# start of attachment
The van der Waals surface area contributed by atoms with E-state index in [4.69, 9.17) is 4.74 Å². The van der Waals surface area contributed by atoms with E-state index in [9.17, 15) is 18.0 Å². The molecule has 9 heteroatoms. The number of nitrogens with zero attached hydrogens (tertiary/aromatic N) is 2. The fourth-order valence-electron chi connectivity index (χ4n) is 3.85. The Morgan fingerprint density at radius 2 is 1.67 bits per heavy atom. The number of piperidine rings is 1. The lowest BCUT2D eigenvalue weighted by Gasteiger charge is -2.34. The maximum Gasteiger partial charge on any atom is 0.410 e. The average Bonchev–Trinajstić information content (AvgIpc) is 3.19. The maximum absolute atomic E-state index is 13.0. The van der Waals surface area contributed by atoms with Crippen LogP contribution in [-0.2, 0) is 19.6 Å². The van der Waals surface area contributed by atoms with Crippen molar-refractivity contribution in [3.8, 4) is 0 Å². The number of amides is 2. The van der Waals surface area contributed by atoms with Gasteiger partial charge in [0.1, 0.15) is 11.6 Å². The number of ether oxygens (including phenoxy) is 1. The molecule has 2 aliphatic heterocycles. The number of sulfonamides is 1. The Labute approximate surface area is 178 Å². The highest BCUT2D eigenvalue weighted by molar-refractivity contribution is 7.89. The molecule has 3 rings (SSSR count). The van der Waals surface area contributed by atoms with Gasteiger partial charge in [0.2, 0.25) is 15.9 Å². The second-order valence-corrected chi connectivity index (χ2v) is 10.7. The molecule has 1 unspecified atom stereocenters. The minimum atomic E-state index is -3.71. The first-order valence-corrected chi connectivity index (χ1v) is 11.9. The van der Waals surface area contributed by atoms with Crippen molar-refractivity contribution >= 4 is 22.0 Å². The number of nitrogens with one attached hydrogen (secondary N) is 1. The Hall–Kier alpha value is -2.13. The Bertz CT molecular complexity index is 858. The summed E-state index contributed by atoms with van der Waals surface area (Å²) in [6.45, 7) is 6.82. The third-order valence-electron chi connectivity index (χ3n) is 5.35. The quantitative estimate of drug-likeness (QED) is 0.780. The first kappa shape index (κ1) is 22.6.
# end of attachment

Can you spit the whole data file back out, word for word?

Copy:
The van der Waals surface area contributed by atoms with E-state index in [4.69, 9.17) is 4.74 Å². The van der Waals surface area contributed by atoms with E-state index in [9.17, 15) is 18.0 Å². The molecule has 9 heteroatoms. The number of nitrogens with zero attached hydrogens (tertiary/aromatic N) is 2. The fourth-order valence-electron chi connectivity index (χ4n) is 3.85. The Morgan fingerprint density at radius 2 is 1.67 bits per heavy atom. The number of piperidine rings is 1. The lowest BCUT2D eigenvalue weighted by Gasteiger charge is -2.34. The maximum Gasteiger partial charge on any atom is 0.410 e. The average Bonchev–Trinajstić information content (AvgIpc) is 3.19. The maximum absolute atomic E-state index is 13.0. The van der Waals surface area contributed by atoms with Crippen LogP contribution in [-0.2, 0) is 19.6 Å². The van der Waals surface area contributed by atoms with Crippen molar-refractivity contribution in [3.8, 4) is 0 Å². The number of amides is 2. The van der Waals surface area contributed by atoms with Gasteiger partial charge in [0.1, 0.15) is 11.6 Å². The number of ether oxygens (including phenoxy) is 1. The molecule has 2 aliphatic heterocycles. The number of sulfonamides is 1. The Labute approximate surface area is 178 Å². The highest BCUT2D eigenvalue weighted by molar-refractivity contribution is 7.89. The molecule has 3 rings (SSSR count). The van der Waals surface area contributed by atoms with Gasteiger partial charge in [0.2, 0.25) is 15.9 Å². The second-order valence-corrected chi connectivity index (χ2v) is 10.7. The molecule has 1 unspecified atom stereocenters. The minimum atomic E-state index is -3.71. The first-order valence-corrected chi connectivity index (χ1v) is 11.9. The van der Waals surface area contributed by atoms with Crippen molar-refractivity contribution >= 4 is 22.0 Å². The number of nitrogens with one attached hydrogen (secondary N) is 1. The Hall–Kier alpha value is -2.13. The Bertz CT molecular complexity index is 858. The summed E-state index contributed by atoms with van der Waals surface area (Å²) in [6.45, 7) is 6.82. The third-order valence-electron chi connectivity index (χ3n) is 5.35. The quantitative estimate of drug-likeness (QED) is 0.780. The first kappa shape index (κ1) is 22.6.